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4.) Your local Domestic Violence Shelter or Women and Children's Homeless Shelter: Domestic Violence Shelters and Family Homeless Shelters offer temporary housing to kids, teens, and parents in distressing life situations. Most of these programs have a bookshelf sparsely populated with old, falling-apart books. They need more! They need new ones! Check out your local phone listings to contact the shelter near you.
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I hope we'll all share at least two books with kids and teens in need this year. Share one that's famous. Share one that's not - yet. And wrap them up together with a big red ribbon.
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Happy Holidays to all the writers, illustrators, kids, and teen readers out there. May it be a wonderful December for everyone!

11 comments:

maureen wartski said...

In a move of shameless self promotion, I'd suggest * Yuri's Brush With Magic* for a mid-grade read that has had some very nice commendations from young readers!
Maureen Wartski

Janelle said...

Ha! Maureen!

That IS a shameless act of self-promotion. But thanks for being the first to comment and get us started this Holiday Season!
For those considering Maureen's book, here is a brief synopsis I found online from an independent bookstore:

"Yuri's Brush with Magic by Maureen Wartski is an intelligent novel for preadolescents.

Featuring Japanese folktales told in a contemporary setting, Wartski's adventure novel explores the complexity of family relationships and how generations-old misunderstandings can cause rifts that affect the children--and how to heal those rifts. Nine-year-old Tammy is worried--her mother lies in a coma and her father is overwhelmed. Out of nowhere her great-aunt, "Mean Yuri" Hamada, appears to whisk Tammy and her older brother, Ken, off to Emerald Isle. Ken plots to return home by impeding Yuri's resolve with acts of extreme brattiness. But Tammy is captivated by Yuri's storytelling, the way her brush brings old Japanese folktales to life on her canvas, her aunt's past. She's as concerned about a buried nest of loggerhead turtle that may not hatch. Wartski skillfully blends these subplots with themes of renewal and transformation"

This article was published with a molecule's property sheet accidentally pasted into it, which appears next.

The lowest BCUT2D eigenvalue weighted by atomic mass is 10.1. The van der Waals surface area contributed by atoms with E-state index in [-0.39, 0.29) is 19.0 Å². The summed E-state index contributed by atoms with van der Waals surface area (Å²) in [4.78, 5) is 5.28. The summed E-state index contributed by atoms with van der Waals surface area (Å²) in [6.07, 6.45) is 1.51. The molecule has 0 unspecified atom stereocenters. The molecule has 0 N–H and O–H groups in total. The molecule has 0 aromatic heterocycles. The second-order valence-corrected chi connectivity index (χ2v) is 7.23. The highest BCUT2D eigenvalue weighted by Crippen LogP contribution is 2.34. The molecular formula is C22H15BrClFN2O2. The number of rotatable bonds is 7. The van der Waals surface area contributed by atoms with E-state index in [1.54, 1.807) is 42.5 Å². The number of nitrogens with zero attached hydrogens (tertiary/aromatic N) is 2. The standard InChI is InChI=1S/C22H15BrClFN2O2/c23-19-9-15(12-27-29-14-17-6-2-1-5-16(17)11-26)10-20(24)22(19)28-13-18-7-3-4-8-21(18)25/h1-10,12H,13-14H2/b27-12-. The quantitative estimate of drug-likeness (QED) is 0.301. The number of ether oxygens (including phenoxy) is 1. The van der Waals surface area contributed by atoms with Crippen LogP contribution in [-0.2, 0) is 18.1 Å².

Janelle said...

I'm also going to make a few recommendations of my own.

Here are 2 for the YA crowd:

1.) My friend Kathleen Duey has written a great Dark YA book called Skin Hunger (published in 2007, but it's a series with book 2 - Sacred Scars already out.)

Synopsis: Magic is available only to the wealthy and is strictly controlled by wizards within a sequestered academy of magic. Hahp, the expendable second son of a rich merchant, is forced into the academy and finds himself paired with Gerrard, a peasant boy inexplicably admitted with nine sons of privilege and wealth. Only one of the ten students will graduate -- and the first academic requirement is survival.

Janelle said...

2.) Incarceron and the second book in the series Sapphique, written by Catherine Fisher from England (who I don't know) but brought to the U.S. recently by Editor Liz Waniewski from Dial who I do (know), is a complex and brilliantly written dark (steampunkish) YA novel as well. It's one of my favorites!